Friday, 21 June 2013

What IS Autism, and why do we differ so much?

I’ve been thinking a good deal lately about what exactly autism is, and why it is that, despite there being a whole range of things we have in common, we differ so much in how we express that autism. As the saying goes ‘if you’ve met one autistic, you’ve met one autistic.” But why is this so?

There are several obvious superficial reasons for our differences, including gender, age cohort, background, co-morbid conditions, and simply individual personalities. Yet it seems to me that none of these truly explain them. The other obvious difference is in our functioning levels – and here, I believe, we get somewhat closer to the crux of ‘what autism is’ – and yet miss it completely.

Let me explain this further. Through my lived experience of autism and several years of keen observation, reading, and listening to my autistic peers, I have come to the following conclusions :-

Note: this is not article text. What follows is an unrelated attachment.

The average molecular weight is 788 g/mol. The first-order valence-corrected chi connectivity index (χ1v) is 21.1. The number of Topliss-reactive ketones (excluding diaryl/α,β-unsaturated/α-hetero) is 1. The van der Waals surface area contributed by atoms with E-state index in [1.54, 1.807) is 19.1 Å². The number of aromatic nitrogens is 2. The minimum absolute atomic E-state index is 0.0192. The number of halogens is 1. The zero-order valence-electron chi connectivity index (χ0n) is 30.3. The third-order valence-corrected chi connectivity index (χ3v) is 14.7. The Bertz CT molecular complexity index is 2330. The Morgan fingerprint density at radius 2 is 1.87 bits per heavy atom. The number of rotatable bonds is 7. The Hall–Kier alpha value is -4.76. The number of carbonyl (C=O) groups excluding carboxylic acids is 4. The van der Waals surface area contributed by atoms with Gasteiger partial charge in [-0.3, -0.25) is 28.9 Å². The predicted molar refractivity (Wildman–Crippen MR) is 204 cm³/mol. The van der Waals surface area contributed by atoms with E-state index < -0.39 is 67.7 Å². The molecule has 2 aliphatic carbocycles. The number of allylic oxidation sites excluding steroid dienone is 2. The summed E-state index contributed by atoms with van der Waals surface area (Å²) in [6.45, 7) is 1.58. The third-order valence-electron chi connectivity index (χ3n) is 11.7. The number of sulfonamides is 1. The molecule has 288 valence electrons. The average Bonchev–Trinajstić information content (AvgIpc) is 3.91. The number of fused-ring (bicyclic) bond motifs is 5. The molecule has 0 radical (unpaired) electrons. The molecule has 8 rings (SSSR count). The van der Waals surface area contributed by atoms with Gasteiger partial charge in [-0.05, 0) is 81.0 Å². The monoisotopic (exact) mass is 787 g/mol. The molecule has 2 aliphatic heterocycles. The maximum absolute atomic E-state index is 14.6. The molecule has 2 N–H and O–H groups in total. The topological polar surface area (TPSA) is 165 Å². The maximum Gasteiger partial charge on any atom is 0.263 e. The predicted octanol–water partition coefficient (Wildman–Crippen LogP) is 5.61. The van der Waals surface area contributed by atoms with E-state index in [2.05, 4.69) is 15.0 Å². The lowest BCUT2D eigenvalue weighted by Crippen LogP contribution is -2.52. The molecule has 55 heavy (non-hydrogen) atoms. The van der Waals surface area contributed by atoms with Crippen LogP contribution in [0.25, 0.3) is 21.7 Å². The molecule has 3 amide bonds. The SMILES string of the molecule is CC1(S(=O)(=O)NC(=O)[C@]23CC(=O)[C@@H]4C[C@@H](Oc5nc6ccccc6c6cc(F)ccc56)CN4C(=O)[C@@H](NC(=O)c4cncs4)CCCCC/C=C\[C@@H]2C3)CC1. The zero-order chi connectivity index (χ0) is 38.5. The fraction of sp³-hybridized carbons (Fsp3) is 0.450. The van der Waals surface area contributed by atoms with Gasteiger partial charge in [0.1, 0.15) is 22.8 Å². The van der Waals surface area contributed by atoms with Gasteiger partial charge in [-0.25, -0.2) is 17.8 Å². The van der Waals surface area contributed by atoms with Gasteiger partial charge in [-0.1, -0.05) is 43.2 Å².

1) There is only ONE autism. That is, all the different labels or categories of autism, don’t really exist. There is only one condition, and you either have it or you don’t.

2) Autism is not a set of behaviours, but a qualitatively different neurological pattern. This pattern is inborn, immovable, and largely misunderstood. It means that the way we think, process, act, react and express our emotions, and how, where and what we focus on, is radically different to that of NTs.  

3) This different pattern is the one thing all autistics have in common, the ‘base line’ of our autism. The apparent differences between low and high functioning, are largely due to how well we are able to communicate with others. Because –